Heaps of trash and anger are growing rapidly on the streets of Paris which no longer look or smell like the City of Love. On March 16, 2023, the people of France reacted with uproar when President Emmanuel Macron passed unpopular pension reform using controversial tactics. The French president set to raise the retirement age from 62 to 64 in order to reform the pension system that has become strained with a change in population demographics. However, this action has been seen as a denial of democracy because Macron directly bypassed parliament to enforce the reform. The following week saw a no-confidence vote, eruption of civil protests, and the greatest threat to the government since the yellow vest protests.
President Macron was able to bypass the parliament by invoking Article 49.3 of the French Constitution. This controversial tool allows the president to pass a vote without the approval of the lower house of Parliament, the National Assembly, following a Cabinet meeting. The caveat is that the government may be subject to a no-confidence vote if the bill receives a motion supported by 10 percent of members of parliament within 24 hours. If the no-confidence vote passes, then simultaneously the bill is rejected and the government must resign. In the high-stakes vote, the 278 count fell short of the nine additional votes which were needed to oust the government and reject the bill, saving Macron by a narrow margin.
Despite the massive protests and the no-confidence vote, the French President has stuck by his decision. Macron believes that it is important to raise the pension age in order to account for a future which shows the pension system falling into a deficit. The deficit would occur due to the low birthrates that have been seen to trend around Europe, meaning less younger workers to support a larger aging population. Since Macron has assumed office, the number of French pensioners has increased from 10 million to 17 million people with an increasing trajectory. Furthermore, the change to 64 years for the new pension age is still less than other European countries such as Germany and Spain which range from 65 to 67 years. However, Macron no longer leads a majority and now has to battle with a minority government that does not provide him with enough support. While the president believes it is a necessity to save the pension system, he is undermining democracy by bypassing the overwhelming majority of legislators and citizens that are against the reform and may want a different solution. Passing this deeply unpopular policy poses an immense threat to Macron’s legitimacy and presidency.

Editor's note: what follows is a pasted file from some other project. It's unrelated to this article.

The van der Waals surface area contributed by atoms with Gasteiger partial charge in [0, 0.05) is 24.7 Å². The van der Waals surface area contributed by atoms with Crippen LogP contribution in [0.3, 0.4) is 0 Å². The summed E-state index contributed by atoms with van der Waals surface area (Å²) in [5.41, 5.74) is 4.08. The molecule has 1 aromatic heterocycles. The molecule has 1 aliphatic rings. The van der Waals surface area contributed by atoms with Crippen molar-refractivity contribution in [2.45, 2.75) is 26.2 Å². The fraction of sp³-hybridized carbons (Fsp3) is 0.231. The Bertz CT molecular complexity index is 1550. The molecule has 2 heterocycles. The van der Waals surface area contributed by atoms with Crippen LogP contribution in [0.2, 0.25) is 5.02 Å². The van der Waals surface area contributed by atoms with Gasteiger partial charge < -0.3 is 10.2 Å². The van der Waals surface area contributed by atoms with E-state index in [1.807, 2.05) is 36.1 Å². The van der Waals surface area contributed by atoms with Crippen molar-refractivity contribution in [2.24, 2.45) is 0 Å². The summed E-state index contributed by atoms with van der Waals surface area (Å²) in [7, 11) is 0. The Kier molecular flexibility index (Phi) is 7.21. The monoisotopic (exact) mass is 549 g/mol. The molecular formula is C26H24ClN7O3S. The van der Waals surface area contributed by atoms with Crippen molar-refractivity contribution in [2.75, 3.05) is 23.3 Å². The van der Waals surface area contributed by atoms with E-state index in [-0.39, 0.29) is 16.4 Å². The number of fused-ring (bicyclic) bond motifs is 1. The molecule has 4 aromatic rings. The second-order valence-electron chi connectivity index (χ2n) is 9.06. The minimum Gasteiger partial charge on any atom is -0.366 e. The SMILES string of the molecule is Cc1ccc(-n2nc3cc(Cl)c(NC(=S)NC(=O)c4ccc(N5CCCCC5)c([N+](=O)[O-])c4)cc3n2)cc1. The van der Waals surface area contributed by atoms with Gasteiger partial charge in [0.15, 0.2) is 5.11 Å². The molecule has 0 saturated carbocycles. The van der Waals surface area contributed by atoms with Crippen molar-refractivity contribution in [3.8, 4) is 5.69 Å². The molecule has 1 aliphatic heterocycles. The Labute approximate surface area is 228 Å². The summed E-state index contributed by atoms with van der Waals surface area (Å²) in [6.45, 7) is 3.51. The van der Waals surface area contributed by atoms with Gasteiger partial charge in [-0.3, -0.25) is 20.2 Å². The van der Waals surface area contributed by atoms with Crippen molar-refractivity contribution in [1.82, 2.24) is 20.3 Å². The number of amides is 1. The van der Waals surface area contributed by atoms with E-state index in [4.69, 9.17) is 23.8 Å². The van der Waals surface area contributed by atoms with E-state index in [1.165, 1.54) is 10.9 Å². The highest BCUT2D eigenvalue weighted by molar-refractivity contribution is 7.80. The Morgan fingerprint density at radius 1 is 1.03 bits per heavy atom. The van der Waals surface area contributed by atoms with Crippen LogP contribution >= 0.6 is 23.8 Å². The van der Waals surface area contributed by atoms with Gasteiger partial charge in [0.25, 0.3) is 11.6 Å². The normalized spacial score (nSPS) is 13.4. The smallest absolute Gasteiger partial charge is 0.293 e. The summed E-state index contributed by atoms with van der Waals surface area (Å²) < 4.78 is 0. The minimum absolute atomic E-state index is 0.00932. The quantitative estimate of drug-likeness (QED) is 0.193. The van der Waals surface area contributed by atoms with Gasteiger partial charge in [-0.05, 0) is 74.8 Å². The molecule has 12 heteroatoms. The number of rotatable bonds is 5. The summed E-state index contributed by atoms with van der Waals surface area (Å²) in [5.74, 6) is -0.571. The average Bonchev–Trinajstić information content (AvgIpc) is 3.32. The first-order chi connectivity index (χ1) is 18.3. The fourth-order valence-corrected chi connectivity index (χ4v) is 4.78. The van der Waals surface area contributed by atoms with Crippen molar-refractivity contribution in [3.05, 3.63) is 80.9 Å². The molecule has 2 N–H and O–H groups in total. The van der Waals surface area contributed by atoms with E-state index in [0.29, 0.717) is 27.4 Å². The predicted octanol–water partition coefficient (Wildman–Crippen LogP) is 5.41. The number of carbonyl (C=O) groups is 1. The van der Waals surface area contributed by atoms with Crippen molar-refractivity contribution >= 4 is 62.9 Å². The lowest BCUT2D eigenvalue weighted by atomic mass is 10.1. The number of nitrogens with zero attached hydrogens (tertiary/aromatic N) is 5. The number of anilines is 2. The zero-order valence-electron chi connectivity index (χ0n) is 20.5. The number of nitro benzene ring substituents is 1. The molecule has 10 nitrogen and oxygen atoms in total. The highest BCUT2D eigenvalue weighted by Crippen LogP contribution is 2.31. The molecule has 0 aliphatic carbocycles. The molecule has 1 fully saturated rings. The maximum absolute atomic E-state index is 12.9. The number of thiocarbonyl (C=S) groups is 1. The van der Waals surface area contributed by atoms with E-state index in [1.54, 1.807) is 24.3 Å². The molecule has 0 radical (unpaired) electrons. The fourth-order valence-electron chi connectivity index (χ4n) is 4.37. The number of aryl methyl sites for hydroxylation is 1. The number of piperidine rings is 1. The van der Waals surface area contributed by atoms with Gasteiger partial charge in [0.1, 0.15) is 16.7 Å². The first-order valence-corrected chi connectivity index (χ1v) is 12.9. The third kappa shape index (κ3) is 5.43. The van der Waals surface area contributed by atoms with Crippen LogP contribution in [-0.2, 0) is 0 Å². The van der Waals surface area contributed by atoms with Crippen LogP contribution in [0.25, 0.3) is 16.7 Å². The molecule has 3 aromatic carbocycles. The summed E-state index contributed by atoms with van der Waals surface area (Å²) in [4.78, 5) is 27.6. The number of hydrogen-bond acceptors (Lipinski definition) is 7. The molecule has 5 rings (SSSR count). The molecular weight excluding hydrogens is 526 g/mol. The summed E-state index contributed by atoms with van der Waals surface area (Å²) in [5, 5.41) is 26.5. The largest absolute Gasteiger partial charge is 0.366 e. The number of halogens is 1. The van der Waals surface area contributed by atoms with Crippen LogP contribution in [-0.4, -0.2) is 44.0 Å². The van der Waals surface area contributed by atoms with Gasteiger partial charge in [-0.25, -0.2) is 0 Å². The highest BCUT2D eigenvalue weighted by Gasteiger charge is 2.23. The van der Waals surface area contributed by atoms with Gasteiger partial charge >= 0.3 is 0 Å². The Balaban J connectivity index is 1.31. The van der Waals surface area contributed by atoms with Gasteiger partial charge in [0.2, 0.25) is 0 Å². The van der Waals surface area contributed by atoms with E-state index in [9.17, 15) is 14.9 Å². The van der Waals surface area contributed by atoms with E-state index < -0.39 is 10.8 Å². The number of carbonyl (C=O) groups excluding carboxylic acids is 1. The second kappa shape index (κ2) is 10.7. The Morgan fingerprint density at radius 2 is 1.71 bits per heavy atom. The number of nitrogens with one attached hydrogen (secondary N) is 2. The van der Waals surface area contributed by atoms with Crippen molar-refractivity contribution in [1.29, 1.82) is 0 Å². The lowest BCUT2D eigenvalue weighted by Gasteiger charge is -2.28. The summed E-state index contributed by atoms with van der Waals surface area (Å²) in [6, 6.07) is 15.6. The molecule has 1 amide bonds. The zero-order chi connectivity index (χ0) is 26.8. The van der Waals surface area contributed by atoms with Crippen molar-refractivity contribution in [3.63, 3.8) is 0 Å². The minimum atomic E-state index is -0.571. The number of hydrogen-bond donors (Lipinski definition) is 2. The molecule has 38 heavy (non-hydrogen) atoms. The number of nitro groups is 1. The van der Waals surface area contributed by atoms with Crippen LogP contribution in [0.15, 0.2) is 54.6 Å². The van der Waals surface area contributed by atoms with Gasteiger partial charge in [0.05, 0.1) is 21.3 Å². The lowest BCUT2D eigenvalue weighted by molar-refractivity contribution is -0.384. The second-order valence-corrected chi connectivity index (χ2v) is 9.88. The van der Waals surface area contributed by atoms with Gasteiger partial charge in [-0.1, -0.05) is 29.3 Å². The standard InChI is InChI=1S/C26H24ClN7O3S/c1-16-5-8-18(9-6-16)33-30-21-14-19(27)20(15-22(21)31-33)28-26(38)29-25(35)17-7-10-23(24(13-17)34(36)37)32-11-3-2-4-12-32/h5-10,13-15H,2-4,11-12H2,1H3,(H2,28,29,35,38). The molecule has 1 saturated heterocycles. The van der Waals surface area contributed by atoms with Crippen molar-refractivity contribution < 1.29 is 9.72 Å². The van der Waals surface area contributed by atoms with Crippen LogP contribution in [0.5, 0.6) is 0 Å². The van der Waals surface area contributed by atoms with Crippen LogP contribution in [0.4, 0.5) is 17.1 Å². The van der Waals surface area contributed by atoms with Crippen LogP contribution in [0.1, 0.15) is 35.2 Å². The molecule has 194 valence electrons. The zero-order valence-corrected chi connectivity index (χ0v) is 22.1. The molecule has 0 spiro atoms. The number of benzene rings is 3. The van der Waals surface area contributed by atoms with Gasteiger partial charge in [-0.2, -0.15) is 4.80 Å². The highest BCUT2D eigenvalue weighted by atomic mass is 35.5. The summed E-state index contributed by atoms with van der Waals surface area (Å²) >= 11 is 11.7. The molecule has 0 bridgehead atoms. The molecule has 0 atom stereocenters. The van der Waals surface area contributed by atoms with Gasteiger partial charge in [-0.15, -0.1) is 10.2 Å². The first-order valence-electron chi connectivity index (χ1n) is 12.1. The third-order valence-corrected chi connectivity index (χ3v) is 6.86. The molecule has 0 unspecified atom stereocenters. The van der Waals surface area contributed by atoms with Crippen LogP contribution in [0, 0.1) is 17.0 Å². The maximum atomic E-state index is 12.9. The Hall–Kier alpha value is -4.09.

Workers spanning many sectors from trash collection to railroad operations have begun protesting in the streets of France’s capital. Since the strikes began, more than 9,300 tons of trash have accumulated in the streets of Paris, with some heaps towering over the average person. Furthermore, people blocked airport terminals, piled burning debris on the highway, sat on train tracks, and clashed with the police. This poses an issue to not only the people of Paris, but also to the many tourists that travel to the historic city. As workers air their grievances, they further note that the new bill particularly penalizes women who are expected to take time out of their careers to raise children and thus are left with lower paying jobs that they must work in for a longer period of time. Many citizens are also nervous of what will happen in the following decades as the population issue further exacerbates.
These questions grow ever more pertinent as the protests continue on in full force with a low likelihood of dying down. France looks to deal with the weakened Macron, denial of democracy, raging protests, and resolution of the pension decision.
Polyna Uzun is from Cary, North Carolina, studying Public Policy.